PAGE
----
The airbrush compressor builds a supply of air that is stored in the mechanism or in an add-on tank.  Typically in the miniature painting hobby we look for compressors with tanks.  It gives a more stable air pressure and a more uniform result.

Once the pressure is established by the compressor, the airbrush is ready to be used.  You will pour the paint in the cup on top to start.  Once that is in place the trigger will be used to both start the air flow and to start the paint mixing into the air flow.

Airbrush Triggers:  Dual vs Single Action Airbrushes

Dual Action Triggers have two axes they operate on:  Up and down, and back and forth.  The trigger starts in the up and forward position. 

Pressing directly down on the trigger starts the air flow.  Pulling (or rocking) the trigger back will release the paint into the airflow and atomize it, resulting in a fine mist spray.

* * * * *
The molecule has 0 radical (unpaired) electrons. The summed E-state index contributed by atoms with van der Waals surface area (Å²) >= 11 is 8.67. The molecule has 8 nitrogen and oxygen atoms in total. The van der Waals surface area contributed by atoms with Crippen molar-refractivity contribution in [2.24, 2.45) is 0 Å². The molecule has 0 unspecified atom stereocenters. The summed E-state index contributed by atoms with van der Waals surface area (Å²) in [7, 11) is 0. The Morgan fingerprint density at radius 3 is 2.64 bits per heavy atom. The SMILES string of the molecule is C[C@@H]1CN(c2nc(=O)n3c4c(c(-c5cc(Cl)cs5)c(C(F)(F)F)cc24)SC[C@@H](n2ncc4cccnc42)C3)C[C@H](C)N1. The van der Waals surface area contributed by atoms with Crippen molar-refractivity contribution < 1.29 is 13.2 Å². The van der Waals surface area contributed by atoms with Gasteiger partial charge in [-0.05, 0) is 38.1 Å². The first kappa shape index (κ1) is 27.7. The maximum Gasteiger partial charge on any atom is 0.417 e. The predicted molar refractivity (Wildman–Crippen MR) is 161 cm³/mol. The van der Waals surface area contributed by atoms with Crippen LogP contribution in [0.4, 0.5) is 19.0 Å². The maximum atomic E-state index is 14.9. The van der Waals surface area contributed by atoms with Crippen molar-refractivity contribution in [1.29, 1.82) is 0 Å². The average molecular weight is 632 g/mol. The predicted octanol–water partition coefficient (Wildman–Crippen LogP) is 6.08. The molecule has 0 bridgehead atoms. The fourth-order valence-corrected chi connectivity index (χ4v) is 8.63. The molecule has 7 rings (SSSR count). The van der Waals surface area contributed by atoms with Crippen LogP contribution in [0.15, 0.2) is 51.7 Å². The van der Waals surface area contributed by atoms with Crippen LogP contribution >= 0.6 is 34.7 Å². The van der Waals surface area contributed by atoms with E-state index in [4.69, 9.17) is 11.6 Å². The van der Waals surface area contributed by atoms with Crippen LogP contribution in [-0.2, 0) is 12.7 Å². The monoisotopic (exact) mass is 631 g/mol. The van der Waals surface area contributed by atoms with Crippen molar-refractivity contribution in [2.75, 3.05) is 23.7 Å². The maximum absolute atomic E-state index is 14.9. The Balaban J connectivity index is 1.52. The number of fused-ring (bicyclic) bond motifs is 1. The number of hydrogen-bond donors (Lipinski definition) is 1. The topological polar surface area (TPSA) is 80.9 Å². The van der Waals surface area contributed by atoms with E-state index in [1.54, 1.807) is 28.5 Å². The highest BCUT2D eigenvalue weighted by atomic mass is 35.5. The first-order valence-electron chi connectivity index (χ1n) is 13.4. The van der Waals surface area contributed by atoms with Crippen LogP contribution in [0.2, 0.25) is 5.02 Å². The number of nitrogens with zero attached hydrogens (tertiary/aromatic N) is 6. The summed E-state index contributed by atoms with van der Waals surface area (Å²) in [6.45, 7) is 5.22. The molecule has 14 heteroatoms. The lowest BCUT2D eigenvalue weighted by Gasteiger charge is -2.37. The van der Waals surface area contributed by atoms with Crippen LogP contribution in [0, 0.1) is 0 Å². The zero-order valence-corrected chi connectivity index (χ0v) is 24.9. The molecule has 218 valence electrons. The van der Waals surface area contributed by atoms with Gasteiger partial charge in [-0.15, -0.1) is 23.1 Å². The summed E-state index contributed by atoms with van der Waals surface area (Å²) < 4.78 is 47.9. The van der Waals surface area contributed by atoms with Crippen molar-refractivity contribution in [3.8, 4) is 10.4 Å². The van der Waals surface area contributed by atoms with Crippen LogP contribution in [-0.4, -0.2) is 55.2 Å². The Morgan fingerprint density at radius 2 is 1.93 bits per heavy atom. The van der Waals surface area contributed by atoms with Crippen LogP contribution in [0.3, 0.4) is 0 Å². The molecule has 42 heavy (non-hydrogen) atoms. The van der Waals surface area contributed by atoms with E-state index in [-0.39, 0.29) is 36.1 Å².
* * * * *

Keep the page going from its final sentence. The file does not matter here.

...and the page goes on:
Single Action Triggers operate in just the up and down axis.  That single push will both start airflow and allow paint to flow into the air.

Miniature painting is easier and more effective with a dual action trigger.  It allows for a lot more control over the amount of air and paint used.  You’re also able to start with airflow, then mix in paint, then stop paint flow, and finally stop air.  With that air going through the airbrush on both ends, you’ll have less drying internally and less clogging.

Internal Mix vs External Mix Airbrushes